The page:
* Hiten Pandya ([EMAIL PROTECTED]) wrote:
[disallowing a su'ed root to shutdown the machine proposition snipped]

> this would be very good, i think if someone broke into
> a normal user and was able to gain access into root
> using su... (without a password..)

I fail to see anything 'good' in that... And there is a flaw in your
reasoning. It really does not add any security.

There are lots of other ways to shut down a computer without using
'shutdown'. Heck, if one had access to a compiler while being root there
are a myriad more. Limiting the shut-down functions is a bad idea how
ever you turn it. Usually, if you detect a breakin/intrusion, a shutdown
can be the only way to save your data for post-mortem analysis. People
who restrict direct root logins are not far and between. It would be a
real pain in the back end if one can not shut down a box if something
awry or heinous is happening, to prevent further damage.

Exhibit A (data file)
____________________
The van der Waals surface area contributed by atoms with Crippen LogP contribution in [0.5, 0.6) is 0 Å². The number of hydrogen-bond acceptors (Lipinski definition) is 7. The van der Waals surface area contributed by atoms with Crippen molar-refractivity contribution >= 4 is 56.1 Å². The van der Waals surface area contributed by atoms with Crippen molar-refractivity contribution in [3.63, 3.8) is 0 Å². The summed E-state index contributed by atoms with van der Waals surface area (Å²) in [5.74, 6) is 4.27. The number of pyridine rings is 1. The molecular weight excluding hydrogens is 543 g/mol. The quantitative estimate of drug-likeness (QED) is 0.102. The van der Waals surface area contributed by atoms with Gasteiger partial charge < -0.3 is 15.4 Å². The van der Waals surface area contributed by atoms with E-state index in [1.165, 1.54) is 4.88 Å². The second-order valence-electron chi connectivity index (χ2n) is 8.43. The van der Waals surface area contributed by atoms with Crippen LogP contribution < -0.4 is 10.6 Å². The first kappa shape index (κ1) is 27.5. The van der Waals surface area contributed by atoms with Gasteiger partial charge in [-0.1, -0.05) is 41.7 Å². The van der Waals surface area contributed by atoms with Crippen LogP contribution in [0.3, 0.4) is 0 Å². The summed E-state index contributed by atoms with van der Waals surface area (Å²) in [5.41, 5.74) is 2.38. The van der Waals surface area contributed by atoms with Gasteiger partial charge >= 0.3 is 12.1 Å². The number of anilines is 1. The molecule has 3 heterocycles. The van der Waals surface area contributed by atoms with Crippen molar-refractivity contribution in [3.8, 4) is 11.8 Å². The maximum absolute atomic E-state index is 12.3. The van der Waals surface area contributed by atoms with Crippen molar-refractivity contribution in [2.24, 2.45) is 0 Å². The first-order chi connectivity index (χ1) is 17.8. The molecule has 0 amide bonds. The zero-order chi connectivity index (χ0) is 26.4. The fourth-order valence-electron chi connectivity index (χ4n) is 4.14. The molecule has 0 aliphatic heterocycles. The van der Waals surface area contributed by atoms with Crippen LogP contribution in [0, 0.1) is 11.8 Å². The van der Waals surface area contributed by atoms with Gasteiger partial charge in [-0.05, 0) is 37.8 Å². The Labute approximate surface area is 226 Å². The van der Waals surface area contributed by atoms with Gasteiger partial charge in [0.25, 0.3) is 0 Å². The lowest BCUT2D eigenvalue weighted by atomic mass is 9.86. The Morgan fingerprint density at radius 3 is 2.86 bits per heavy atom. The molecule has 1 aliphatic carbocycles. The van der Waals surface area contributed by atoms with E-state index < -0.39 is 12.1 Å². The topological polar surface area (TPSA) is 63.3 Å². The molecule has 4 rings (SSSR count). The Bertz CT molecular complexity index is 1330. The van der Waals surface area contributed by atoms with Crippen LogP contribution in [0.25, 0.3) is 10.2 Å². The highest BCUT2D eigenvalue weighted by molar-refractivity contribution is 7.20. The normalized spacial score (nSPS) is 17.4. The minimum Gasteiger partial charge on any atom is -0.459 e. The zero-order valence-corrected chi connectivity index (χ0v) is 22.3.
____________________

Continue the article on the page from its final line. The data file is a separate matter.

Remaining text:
Of course if people really want it, there's always your patch they can
download and install :-) (don't you love free software for that?)

I also wonder why an attacker would want to shut down a box. The average
script kid would want the box to be up and running, for whatever
purpose, and for bragging rights of course. The only reason I see is
denial of service. Meddling with the shutdown mechanisms is only cutting
yourself in your fingers, as an administrator. 

My guess is using some sense and sensibility is the best tool one could
use to thwart attackers. Have you read "Practical UNIX and Internet Security",
written by Simson Garfinkel and Gene Spafford? (ISBN 1-56592-148-8) I
suggest you do. It will enlighten you where some real problems are.

There's only one way to have a happy marriage and as soon as I learn
what it is I'll get married again.
                -- Clint Eastwood

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